Play Music

Google Play Music might have removed deauthorization limit

Just a couple of months after they clarified issues regarding the deauthorization rules and device limits on its Play Music, it seems that Google might have backtracked once again. Several users have reported that they have been able to deauthorize their devices beyond the limit set by Google just last August. No word yet if this is a "final ruling" or if they are just experimenting with regards to the limits set on devices that are authorized or deauthorized to use Play Music.

Google Play Music, All Access now in 9 new countries

Music lovers in South and Central America now have something more to be happy about. Google has announced that their music streaming service called Play Music All Access (at least that’s what it’s called for now, as we’ll explain later) is now available in 9 more countries in the region, particularly The Dominican Republic, Ecuador, El Salvador, Guatemala, Honduras, Nicaragua, Panamá, Paraguay, and Venezuela.

Play Music’s now limits four deauthorizations a year

Google has released new rules regarding Play Music’s device limits and deauthorisation rules and it’s causing quite a bit of confusion (and sometimes anger) among users. The folks over at SlashGear talked to a representative from Google Play to clarify some issues regarding the rules about how many devices can use one Play Music account, a problem that might seem rare, but is actually a real one for users that multiple gadgets to access it.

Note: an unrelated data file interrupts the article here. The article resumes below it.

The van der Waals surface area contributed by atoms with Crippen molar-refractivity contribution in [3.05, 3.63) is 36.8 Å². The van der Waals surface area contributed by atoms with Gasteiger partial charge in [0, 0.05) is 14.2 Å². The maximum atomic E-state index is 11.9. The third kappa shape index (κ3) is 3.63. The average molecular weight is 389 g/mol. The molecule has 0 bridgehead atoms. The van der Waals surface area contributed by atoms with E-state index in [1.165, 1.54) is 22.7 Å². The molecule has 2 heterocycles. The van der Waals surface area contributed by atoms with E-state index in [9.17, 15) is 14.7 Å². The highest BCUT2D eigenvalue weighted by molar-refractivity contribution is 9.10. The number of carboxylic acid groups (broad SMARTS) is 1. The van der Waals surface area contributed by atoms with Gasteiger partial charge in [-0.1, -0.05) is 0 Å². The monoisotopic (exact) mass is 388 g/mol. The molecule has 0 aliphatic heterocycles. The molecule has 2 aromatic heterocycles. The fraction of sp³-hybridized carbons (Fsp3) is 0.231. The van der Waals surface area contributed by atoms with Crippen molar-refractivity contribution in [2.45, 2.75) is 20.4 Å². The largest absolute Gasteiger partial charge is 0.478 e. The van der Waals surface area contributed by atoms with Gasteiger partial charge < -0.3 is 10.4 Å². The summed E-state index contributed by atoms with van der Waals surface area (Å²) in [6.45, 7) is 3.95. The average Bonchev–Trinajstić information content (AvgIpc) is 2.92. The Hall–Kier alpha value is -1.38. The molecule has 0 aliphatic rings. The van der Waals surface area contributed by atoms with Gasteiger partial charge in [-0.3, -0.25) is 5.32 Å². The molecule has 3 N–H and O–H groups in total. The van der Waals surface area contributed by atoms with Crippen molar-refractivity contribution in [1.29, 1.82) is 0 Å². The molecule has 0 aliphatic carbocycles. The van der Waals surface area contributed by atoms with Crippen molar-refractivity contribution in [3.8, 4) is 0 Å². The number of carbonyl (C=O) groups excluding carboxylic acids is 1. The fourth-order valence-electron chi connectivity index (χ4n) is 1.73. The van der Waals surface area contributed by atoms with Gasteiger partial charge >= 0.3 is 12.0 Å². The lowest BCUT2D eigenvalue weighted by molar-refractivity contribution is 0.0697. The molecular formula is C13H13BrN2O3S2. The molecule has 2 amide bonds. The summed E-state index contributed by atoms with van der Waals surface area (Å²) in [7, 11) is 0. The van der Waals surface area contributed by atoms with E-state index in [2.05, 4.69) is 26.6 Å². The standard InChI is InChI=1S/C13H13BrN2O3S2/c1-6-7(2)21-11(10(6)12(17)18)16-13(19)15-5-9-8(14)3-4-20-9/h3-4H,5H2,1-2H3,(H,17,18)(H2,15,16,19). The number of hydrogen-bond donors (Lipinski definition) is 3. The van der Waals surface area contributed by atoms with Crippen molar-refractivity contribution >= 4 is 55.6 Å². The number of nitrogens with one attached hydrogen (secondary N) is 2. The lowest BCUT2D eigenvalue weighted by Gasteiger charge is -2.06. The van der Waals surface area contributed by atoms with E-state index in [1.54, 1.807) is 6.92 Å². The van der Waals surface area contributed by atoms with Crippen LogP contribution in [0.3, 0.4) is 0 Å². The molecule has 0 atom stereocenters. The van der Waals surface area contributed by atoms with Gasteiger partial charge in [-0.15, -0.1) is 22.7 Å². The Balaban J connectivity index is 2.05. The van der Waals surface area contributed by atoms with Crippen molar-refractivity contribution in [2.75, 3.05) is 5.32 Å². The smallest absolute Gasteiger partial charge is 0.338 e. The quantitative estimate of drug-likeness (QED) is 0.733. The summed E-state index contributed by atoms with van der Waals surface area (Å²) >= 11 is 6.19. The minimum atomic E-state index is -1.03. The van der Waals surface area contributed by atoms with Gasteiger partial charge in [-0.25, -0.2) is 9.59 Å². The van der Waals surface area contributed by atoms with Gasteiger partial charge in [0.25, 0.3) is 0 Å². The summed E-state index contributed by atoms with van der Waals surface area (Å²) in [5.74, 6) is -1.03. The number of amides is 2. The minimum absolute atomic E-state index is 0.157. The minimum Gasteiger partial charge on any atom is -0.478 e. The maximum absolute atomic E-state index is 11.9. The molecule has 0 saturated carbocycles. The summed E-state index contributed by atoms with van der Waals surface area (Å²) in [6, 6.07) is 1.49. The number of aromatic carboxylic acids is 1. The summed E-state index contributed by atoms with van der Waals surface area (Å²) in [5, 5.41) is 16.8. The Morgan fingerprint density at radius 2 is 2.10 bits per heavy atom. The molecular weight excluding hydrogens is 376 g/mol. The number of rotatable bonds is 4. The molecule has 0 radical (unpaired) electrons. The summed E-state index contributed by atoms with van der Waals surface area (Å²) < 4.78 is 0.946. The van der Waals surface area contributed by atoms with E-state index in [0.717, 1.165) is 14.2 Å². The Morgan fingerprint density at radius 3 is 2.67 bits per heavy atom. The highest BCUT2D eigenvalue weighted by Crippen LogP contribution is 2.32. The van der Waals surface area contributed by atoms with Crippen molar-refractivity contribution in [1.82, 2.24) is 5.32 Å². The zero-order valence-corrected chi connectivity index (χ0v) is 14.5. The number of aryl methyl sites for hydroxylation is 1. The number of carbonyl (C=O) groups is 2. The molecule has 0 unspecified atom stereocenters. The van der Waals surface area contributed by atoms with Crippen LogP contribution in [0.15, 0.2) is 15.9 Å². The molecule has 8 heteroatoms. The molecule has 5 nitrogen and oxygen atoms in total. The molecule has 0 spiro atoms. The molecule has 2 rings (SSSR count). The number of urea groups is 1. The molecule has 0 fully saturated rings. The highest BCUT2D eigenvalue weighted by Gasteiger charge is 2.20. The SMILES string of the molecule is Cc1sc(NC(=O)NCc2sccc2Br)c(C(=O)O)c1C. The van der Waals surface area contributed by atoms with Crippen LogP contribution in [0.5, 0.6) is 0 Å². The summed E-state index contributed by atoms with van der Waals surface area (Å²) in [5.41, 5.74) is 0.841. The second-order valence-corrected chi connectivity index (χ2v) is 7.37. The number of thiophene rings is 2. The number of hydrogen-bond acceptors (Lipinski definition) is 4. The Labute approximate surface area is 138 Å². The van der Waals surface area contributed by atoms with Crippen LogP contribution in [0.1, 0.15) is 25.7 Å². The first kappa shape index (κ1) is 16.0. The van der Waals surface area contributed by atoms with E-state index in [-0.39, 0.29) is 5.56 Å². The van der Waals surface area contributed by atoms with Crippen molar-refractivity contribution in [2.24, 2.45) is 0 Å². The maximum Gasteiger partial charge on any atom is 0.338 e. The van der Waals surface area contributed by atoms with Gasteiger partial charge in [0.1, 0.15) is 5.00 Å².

Play Music and All Access arrive in Canada

Canada, you’ve got music. Google has finally made Play Music available to Canadian users, bringing the streaming functionality much of the rest of the world has been enjoying for some time now. In addition, Canadians will get a special offer to try it out.
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